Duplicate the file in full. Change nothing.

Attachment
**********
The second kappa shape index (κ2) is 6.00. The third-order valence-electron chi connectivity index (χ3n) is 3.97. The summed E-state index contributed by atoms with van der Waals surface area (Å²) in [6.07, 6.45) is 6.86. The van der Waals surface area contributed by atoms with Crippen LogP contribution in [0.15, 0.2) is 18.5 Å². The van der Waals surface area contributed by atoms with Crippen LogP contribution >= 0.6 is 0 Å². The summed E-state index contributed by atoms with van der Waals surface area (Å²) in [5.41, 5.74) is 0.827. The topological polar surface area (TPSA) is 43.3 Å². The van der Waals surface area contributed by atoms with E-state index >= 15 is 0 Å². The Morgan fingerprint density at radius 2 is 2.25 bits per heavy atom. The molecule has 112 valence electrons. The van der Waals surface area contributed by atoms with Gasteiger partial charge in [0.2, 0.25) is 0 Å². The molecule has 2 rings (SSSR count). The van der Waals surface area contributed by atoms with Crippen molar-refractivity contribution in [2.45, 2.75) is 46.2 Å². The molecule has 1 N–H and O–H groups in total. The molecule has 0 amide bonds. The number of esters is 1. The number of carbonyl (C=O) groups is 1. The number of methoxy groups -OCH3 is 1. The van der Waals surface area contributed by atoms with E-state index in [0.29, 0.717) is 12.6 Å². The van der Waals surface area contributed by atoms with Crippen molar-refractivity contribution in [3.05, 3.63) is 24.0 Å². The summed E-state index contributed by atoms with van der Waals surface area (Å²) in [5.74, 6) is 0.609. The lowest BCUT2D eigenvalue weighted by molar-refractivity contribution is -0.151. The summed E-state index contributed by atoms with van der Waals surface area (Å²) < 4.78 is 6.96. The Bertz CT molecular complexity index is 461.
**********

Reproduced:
The second kappa shape index (κ2) is 6.00. The third-order valence-electron chi connectivity index (χ3n) is 3.97. The summed E-state index contributed by atoms with van der Waals surface area (Å²) in [6.07, 6.45) is 6.86. The van der Waals surface area contributed by atoms with Crippen LogP contribution in [0.15, 0.2) is 18.5 Å². The van der Waals surface area contributed by atoms with Crippen LogP contribution >= 0.6 is 0 Å². The summed E-state index contributed by atoms with van der Waals surface area (Å²) in [5.41, 5.74) is 0.827. The topological polar surface area (TPSA) is 43.3 Å². The van der Waals surface area contributed by atoms with E-state index >= 15 is 0 Å². The Morgan fingerprint density at radius 2 is 2.25 bits per heavy atom. The molecule has 112 valence electrons. The van der Waals surface area contributed by atoms with Gasteiger partial charge in [0.2, 0.25) is 0 Å². The molecule has 2 rings (SSSR count). The van der Waals surface area contributed by atoms with Crippen molar-refractivity contribution in [2.45, 2.75) is 46.2 Å². The molecule has 1 N–H and O–H groups in total. The molecule has 0 amide bonds. The number of esters is 1. The number of carbonyl (C=O) groups is 1. The number of methoxy groups -OCH3 is 1. The van der Waals surface area contributed by atoms with E-state index in [0.29, 0.717) is 12.6 Å². The van der Waals surface area contributed by atoms with Crippen molar-refractivity contribution in [3.05, 3.63) is 24.0 Å². The summed E-state index contributed by atoms with van der Waals surface area (Å²) in [5.74, 6) is 0.609. The lowest BCUT2D eigenvalue weighted by molar-refractivity contribution is -0.151. The summed E-state index contributed by atoms with van der Waals surface area (Å²) < 4.78 is 6.96. The Bertz CT molecular complexity index is 461.